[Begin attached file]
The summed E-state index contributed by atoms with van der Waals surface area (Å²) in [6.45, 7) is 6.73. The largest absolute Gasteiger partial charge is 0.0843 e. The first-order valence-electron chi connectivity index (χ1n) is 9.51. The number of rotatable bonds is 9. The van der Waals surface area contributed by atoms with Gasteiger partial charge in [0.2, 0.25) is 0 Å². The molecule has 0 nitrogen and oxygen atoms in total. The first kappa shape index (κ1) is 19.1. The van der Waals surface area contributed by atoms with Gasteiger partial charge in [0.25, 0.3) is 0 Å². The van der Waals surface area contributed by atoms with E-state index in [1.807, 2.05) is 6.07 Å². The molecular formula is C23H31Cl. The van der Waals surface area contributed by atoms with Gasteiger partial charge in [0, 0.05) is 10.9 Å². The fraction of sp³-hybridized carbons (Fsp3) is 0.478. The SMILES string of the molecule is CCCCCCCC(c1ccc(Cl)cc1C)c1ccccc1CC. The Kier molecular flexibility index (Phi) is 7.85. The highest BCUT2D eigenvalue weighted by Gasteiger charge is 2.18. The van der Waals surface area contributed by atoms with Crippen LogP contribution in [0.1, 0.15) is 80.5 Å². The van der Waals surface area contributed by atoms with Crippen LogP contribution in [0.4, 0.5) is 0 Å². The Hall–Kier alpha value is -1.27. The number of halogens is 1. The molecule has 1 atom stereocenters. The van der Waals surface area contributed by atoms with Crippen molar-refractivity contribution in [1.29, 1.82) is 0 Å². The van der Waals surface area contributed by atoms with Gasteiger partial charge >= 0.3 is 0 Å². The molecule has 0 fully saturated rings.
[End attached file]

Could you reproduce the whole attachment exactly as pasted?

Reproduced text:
The summed E-state index contributed by atoms with van der Waals surface area (Å²) in [6.45, 7) is 6.73. The largest absolute Gasteiger partial charge is 0.0843 e. The first-order valence-electron chi connectivity index (χ1n) is 9.51. The number of rotatable bonds is 9. The van der Waals surface area contributed by atoms with Gasteiger partial charge in [0.2, 0.25) is 0 Å². The molecule has 0 nitrogen and oxygen atoms in total. The first kappa shape index (κ1) is 19.1. The van der Waals surface area contributed by atoms with Gasteiger partial charge in [0.25, 0.3) is 0 Å². The van der Waals surface area contributed by atoms with E-state index in [1.807, 2.05) is 6.07 Å². The molecular formula is C23H31Cl. The van der Waals surface area contributed by atoms with Gasteiger partial charge in [0, 0.05) is 10.9 Å². The fraction of sp³-hybridized carbons (Fsp3) is 0.478. The SMILES string of the molecule is CCCCCCCC(c1ccc(Cl)cc1C)c1ccccc1CC. The Kier molecular flexibility index (Phi) is 7.85. The highest BCUT2D eigenvalue weighted by Gasteiger charge is 2.18. The van der Waals surface area contributed by atoms with Crippen LogP contribution in [0.1, 0.15) is 80.5 Å². The van der Waals surface area contributed by atoms with Crippen LogP contribution in [0.4, 0.5) is 0 Å². The Hall–Kier alpha value is -1.27. The number of halogens is 1. The molecule has 1 atom stereocenters. The van der Waals surface area contributed by atoms with Crippen molar-refractivity contribution in [1.29, 1.82) is 0 Å². The van der Waals surface area contributed by atoms with Gasteiger partial charge >= 0.3 is 0 Å². The molecule has 0 fully saturated rings.